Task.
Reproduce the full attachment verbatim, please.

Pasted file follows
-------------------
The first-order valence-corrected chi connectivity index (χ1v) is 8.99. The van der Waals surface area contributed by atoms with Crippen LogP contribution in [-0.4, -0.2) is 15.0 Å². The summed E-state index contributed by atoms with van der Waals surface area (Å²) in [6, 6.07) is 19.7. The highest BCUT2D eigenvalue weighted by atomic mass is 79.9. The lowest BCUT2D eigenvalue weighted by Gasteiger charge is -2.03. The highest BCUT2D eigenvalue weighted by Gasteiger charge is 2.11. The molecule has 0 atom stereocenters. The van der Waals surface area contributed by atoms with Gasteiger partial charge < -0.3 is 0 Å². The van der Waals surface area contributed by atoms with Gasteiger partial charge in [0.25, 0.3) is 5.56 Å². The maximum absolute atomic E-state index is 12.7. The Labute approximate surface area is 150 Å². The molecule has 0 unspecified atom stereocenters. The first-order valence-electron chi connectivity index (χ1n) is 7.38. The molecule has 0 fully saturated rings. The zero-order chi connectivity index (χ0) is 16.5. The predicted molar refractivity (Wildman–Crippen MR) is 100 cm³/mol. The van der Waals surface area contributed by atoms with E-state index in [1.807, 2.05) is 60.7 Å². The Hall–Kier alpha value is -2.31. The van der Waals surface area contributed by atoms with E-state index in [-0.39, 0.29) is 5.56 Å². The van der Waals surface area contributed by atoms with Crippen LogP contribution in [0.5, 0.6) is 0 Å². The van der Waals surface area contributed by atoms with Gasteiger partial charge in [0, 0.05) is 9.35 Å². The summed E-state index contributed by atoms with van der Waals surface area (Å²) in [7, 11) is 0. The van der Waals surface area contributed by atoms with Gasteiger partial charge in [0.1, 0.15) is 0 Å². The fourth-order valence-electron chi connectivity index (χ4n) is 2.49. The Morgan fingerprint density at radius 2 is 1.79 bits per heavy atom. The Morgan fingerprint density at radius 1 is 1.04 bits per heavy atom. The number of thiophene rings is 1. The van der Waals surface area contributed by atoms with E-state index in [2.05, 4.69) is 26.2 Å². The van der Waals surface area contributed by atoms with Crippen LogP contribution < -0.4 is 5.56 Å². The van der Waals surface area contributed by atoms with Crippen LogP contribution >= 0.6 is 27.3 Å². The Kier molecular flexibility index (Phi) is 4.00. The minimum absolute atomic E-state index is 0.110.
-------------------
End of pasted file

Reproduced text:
The first-order valence-corrected chi connectivity index (χ1v) is 8.99. The van der Waals surface area contributed by atoms with Crippen LogP contribution in [-0.4, -0.2) is 15.0 Å². The summed E-state index contributed by atoms with van der Waals surface area (Å²) in [6, 6.07) is 19.7. The highest BCUT2D eigenvalue weighted by atomic mass is 79.9. The lowest BCUT2D eigenvalue weighted by Gasteiger charge is -2.03. The highest BCUT2D eigenvalue weighted by Gasteiger charge is 2.11. The molecule has 0 atom stereocenters. The van der Waals surface area contributed by atoms with Gasteiger partial charge < -0.3 is 0 Å². The van der Waals surface area contributed by atoms with Gasteiger partial charge in [0.25, 0.3) is 5.56 Å². The maximum absolute atomic E-state index is 12.7. The Labute approximate surface area is 150 Å². The molecule has 0 unspecified atom stereocenters. The first-order valence-electron chi connectivity index (χ1n) is 7.38. The molecule has 0 fully saturated rings. The zero-order chi connectivity index (χ0) is 16.5. The predicted molar refractivity (Wildman–Crippen MR) is 100 cm³/mol. The van der Waals surface area contributed by atoms with E-state index in [1.807, 2.05) is 60.7 Å². The Hall–Kier alpha value is -2.31. The van der Waals surface area contributed by atoms with E-state index in [-0.39, 0.29) is 5.56 Å². The van der Waals surface area contributed by atoms with Crippen LogP contribution in [0.5, 0.6) is 0 Å². The van der Waals surface area contributed by atoms with Gasteiger partial charge in [0, 0.05) is 9.35 Å². The summed E-state index contributed by atoms with van der Waals surface area (Å²) in [7, 11) is 0. The van der Waals surface area contributed by atoms with Gasteiger partial charge in [0.1, 0.15) is 0 Å². The fourth-order valence-electron chi connectivity index (χ4n) is 2.49. The Morgan fingerprint density at radius 2 is 1.79 bits per heavy atom. The Morgan fingerprint density at radius 1 is 1.04 bits per heavy atom. The number of thiophene rings is 1. The van der Waals surface area contributed by atoms with E-state index in [2.05, 4.69) is 26.2 Å². The van der Waals surface area contributed by atoms with Crippen LogP contribution < -0.4 is 5.56 Å². The van der Waals surface area contributed by atoms with Crippen LogP contribution >= 0.6 is 27.3 Å². The Kier molecular flexibility index (Phi) is 4.00. The minimum absolute atomic E-state index is 0.110.